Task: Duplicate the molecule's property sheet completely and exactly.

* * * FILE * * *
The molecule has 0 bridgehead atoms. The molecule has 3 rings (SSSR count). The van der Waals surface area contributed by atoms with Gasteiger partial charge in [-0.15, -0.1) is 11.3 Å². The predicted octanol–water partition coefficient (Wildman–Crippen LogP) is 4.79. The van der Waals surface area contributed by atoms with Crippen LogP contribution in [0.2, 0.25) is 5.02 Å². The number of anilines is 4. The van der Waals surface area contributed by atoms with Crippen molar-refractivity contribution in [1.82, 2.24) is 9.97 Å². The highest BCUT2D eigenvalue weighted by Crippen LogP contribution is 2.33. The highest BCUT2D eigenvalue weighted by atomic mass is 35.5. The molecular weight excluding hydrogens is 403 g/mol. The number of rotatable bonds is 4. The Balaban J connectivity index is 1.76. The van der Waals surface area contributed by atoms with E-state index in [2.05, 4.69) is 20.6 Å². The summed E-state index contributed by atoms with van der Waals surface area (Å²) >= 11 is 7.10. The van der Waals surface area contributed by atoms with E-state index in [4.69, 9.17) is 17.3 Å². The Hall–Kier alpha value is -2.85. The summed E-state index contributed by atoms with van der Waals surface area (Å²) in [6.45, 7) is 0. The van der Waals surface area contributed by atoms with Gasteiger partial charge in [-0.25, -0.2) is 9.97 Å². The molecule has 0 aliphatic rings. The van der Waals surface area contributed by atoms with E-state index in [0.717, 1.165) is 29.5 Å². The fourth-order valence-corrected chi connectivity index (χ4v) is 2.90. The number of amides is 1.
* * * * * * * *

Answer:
The molecule has 0 bridgehead atoms. The molecule has 3 rings (SSSR count). The van der Waals surface area contributed by atoms with Gasteiger partial charge in [-0.15, -0.1) is 11.3 Å². The predicted octanol–water partition coefficient (Wildman–Crippen LogP) is 4.79. The van der Waals surface area contributed by atoms with Crippen LogP contribution in [0.2, 0.25) is 5.02 Å². The number of anilines is 4. The van der Waals surface area contributed by atoms with Crippen molar-refractivity contribution in [1.82, 2.24) is 9.97 Å². The highest BCUT2D eigenvalue weighted by Crippen LogP contribution is 2.33. The highest BCUT2D eigenvalue weighted by atomic mass is 35.5. The molecular weight excluding hydrogens is 403 g/mol. The number of rotatable bonds is 4. The Balaban J connectivity index is 1.76. The van der Waals surface area contributed by atoms with E-state index in [2.05, 4.69) is 20.6 Å². The summed E-state index contributed by atoms with van der Waals surface area (Å²) >= 11 is 7.10. The van der Waals surface area contributed by atoms with E-state index in [4.69, 9.17) is 17.3 Å². The Hall–Kier alpha value is -2.85. The summed E-state index contributed by atoms with van der Waals surface area (Å²) in [6.45, 7) is 0. The van der Waals surface area contributed by atoms with Gasteiger partial charge in [-0.25, -0.2) is 9.97 Å². The molecule has 0 aliphatic rings. The van der Waals surface area contributed by atoms with E-state index in [0.717, 1.165) is 29.5 Å². The fourth-order valence-corrected chi connectivity index (χ4v) is 2.90. The number of amides is 1.